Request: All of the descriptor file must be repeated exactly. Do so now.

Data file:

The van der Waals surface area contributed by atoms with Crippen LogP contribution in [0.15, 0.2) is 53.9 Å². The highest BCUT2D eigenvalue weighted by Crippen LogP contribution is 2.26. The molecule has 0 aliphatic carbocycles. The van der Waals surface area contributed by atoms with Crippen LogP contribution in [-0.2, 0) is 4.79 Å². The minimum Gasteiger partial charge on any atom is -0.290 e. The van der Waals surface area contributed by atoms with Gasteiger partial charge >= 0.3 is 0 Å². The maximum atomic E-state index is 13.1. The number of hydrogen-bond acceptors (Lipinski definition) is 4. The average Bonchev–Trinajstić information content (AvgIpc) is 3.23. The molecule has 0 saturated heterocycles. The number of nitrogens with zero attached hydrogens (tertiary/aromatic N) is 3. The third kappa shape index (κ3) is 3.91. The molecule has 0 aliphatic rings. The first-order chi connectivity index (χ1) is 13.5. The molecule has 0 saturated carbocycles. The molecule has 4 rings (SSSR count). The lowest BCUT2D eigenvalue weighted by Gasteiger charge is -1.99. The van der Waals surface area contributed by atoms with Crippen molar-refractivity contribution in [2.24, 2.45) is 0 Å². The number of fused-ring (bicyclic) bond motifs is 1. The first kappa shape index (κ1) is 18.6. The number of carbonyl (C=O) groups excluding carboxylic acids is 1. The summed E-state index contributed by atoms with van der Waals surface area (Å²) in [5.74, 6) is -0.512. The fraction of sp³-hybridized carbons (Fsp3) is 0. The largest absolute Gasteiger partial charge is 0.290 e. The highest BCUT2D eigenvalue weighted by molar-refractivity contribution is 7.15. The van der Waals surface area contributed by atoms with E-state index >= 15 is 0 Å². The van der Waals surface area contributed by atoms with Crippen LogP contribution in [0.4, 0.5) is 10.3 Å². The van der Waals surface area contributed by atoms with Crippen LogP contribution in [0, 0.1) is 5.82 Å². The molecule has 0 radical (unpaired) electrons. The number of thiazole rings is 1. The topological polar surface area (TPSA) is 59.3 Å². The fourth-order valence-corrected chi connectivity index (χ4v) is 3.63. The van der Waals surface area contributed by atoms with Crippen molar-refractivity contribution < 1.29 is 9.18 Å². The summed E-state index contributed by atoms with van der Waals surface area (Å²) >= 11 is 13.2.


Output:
The van der Waals surface area contributed by atoms with Crippen LogP contribution in [0.15, 0.2) is 53.9 Å². The highest BCUT2D eigenvalue weighted by Crippen LogP contribution is 2.26. The molecule has 0 aliphatic carbocycles. The van der Waals surface area contributed by atoms with Crippen LogP contribution in [-0.2, 0) is 4.79 Å². The minimum Gasteiger partial charge on any atom is -0.290 e. The van der Waals surface area contributed by atoms with Gasteiger partial charge >= 0.3 is 0 Å². The maximum atomic E-state index is 13.1. The number of hydrogen-bond acceptors (Lipinski definition) is 4. The average Bonchev–Trinajstić information content (AvgIpc) is 3.23. The molecule has 0 saturated heterocycles. The number of nitrogens with zero attached hydrogens (tertiary/aromatic N) is 3. The third kappa shape index (κ3) is 3.91. The molecule has 0 aliphatic rings. The first-order chi connectivity index (χ1) is 13.5. The molecule has 0 saturated carbocycles. The molecule has 4 rings (SSSR count). The lowest BCUT2D eigenvalue weighted by Gasteiger charge is -1.99. The van der Waals surface area contributed by atoms with Crippen molar-refractivity contribution in [2.24, 2.45) is 0 Å². The number of fused-ring (bicyclic) bond motifs is 1. The first kappa shape index (κ1) is 18.6. The number of carbonyl (C=O) groups excluding carboxylic acids is 1. The summed E-state index contributed by atoms with van der Waals surface area (Å²) in [5.74, 6) is -0.512. The fraction of sp³-hybridized carbons (Fsp3) is 0. The largest absolute Gasteiger partial charge is 0.290 e. The highest BCUT2D eigenvalue weighted by molar-refractivity contribution is 7.15. The van der Waals surface area contributed by atoms with E-state index >= 15 is 0 Å². The van der Waals surface area contributed by atoms with Crippen LogP contribution in [0.4, 0.5) is 10.3 Å². The van der Waals surface area contributed by atoms with Crippen LogP contribution in [0, 0.1) is 5.82 Å². The molecule has 0 radical (unpaired) electrons. The number of thiazole rings is 1. The topological polar surface area (TPSA) is 59.3 Å². The fourth-order valence-corrected chi connectivity index (χ4v) is 3.63. The van der Waals surface area contributed by atoms with Crippen molar-refractivity contribution < 1.29 is 9.18 Å². The summed E-state index contributed by atoms with van der Waals surface area (Å²) >= 11 is 13.2.